EarthLink Inc. is pulling in the reins on its municipal Wi-Fi business, focusing on existing deals and big cities for the rest of this year in a move that raises questions about the growing trend of citywide wireless networks.
The Internet service provider will keep working on projects it's already committed to and continue talking to other cities, but will focus on large cities such as Los Angeles and Chicago, Chief Financial Officer Kevin Dotts said in a conference call last week after the release of EarthLink's first-quarter earnings. The company lost $30 million in the quarter, or 24 cents a share, as more subscribers left its traditional dial-up business.
For the rest of the year, EarthLink plans to focus on driving up usage in large cities rather than launching new projects, Dotts said. The company plans to cut in half its capital expenditures on municipal Wi-Fi.
Reports of spotty service on some of the networks, along with political spats and doubts about advertising prospects, have taken some of the shine off the municipal Wi-Fi movement. EarthLink's scaling back is likely to raise further questions about the economic viability of the concept, though these projects are still in their infancy.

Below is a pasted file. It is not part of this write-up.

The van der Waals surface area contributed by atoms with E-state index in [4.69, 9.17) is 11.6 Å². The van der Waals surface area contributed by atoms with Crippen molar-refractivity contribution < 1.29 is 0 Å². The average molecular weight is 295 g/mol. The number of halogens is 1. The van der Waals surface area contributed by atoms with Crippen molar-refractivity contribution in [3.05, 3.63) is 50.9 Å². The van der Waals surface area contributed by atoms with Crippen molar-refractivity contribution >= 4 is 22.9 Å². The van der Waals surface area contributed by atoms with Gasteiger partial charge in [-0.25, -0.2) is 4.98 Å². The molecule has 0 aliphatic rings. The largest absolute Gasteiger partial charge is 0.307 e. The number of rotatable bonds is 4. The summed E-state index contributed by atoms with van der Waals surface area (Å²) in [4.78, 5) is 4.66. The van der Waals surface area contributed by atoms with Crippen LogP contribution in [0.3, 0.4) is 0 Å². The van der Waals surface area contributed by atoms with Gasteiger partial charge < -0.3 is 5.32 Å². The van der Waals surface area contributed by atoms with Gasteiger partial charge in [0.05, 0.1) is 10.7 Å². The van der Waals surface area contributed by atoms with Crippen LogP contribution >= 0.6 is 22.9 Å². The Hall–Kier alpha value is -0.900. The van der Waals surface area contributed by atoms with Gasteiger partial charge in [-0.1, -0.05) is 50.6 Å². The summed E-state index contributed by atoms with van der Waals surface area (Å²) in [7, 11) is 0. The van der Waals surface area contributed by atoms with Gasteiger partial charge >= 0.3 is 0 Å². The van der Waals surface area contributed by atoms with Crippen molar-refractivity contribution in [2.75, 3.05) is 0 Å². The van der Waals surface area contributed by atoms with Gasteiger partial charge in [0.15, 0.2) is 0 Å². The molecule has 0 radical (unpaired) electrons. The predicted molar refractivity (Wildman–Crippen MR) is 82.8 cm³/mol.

The Atlanta service provider has won contracts for networks in Houston, Corpus Christi, Texas, and other cities and has been chosen along with Google Inc. for a high-profile proposal in San Francisco that is embroiled in political controversy. But so far the company only has about 2,000 monthly consumer subscribers to its municipal Wi-Fi services, which executives estimated cost an average of $40 per household to deploy.[MORE]
Comments: Reality is setting in. Early rosy projections now look increasingly over-optimistic. The San Francisco system faces serious technical obstacles and still hasn't been proven. It's becoming more and more clear that municipal Wi-Fi is a bad idea.